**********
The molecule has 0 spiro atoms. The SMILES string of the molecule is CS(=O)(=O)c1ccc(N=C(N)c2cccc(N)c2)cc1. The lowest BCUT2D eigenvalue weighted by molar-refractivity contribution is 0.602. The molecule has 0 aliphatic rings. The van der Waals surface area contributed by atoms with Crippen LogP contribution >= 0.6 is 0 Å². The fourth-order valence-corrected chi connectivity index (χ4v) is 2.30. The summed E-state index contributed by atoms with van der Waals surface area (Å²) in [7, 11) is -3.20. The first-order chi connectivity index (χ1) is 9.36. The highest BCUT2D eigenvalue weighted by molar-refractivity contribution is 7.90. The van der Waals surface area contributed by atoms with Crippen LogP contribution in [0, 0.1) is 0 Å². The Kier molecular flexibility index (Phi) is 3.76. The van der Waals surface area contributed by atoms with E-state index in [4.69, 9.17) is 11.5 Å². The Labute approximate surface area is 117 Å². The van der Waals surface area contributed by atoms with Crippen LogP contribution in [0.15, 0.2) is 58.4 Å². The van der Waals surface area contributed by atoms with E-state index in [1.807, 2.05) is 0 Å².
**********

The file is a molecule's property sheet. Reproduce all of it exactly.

The molecule has 0 spiro atoms. The SMILES string of the molecule is CS(=O)(=O)c1ccc(N=C(N)c2cccc(N)c2)cc1. The lowest BCUT2D eigenvalue weighted by molar-refractivity contribution is 0.602. The molecule has 0 aliphatic rings. The van der Waals surface area contributed by atoms with Crippen LogP contribution >= 0.6 is 0 Å². The fourth-order valence-corrected chi connectivity index (χ4v) is 2.30. The summed E-state index contributed by atoms with van der Waals surface area (Å²) in [7, 11) is -3.20. The first-order chi connectivity index (χ1) is 9.36. The highest BCUT2D eigenvalue weighted by molar-refractivity contribution is 7.90. The van der Waals surface area contributed by atoms with Crippen LogP contribution in [0, 0.1) is 0 Å². The Kier molecular flexibility index (Phi) is 3.76. The van der Waals surface area contributed by atoms with E-state index in [4.69, 9.17) is 11.5 Å². The Labute approximate surface area is 117 Å². The van der Waals surface area contributed by atoms with Crippen LogP contribution in [0.15, 0.2) is 58.4 Å². The van der Waals surface area contributed by atoms with E-state index in [1.807, 2.05) is 0 Å².